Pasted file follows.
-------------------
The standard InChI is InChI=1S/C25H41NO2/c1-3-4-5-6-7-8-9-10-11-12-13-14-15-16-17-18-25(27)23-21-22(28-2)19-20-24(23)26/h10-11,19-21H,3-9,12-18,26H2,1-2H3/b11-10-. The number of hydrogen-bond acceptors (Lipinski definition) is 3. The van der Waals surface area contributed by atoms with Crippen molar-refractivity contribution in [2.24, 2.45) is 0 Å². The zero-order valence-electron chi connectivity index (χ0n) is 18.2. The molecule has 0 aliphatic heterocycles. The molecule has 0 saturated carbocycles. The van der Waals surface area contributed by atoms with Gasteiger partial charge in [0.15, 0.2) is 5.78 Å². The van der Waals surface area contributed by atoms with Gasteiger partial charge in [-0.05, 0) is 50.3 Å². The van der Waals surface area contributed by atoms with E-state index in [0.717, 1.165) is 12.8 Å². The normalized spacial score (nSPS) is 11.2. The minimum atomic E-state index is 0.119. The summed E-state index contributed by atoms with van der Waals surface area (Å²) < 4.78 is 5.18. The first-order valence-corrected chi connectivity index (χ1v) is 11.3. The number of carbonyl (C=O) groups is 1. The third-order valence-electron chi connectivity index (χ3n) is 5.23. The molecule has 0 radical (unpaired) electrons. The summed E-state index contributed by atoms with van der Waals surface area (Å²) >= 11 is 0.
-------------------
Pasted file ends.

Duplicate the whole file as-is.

The standard InChI is InChI=1S/C25H41NO2/c1-3-4-5-6-7-8-9-10-11-12-13-14-15-16-17-18-25(27)23-21-22(28-2)19-20-24(23)26/h10-11,19-21H,3-9,12-18,26H2,1-2H3/b11-10-. The number of hydrogen-bond acceptors (Lipinski definition) is 3. The van der Waals surface area contributed by atoms with Crippen molar-refractivity contribution in [2.24, 2.45) is 0 Å². The zero-order valence-electron chi connectivity index (χ0n) is 18.2. The molecule has 0 aliphatic heterocycles. The molecule has 0 saturated carbocycles. The van der Waals surface area contributed by atoms with Gasteiger partial charge in [0.15, 0.2) is 5.78 Å². The van der Waals surface area contributed by atoms with Gasteiger partial charge in [-0.05, 0) is 50.3 Å². The van der Waals surface area contributed by atoms with E-state index in [0.717, 1.165) is 12.8 Å². The normalized spacial score (nSPS) is 11.2. The minimum atomic E-state index is 0.119. The summed E-state index contributed by atoms with van der Waals surface area (Å²) < 4.78 is 5.18. The first-order valence-corrected chi connectivity index (χ1v) is 11.3. The number of carbonyl (C=O) groups is 1. The third-order valence-electron chi connectivity index (χ3n) is 5.23. The molecule has 0 radical (unpaired) electrons. The summed E-state index contributed by atoms with van der Waals surface area (Å²) >= 11 is 0.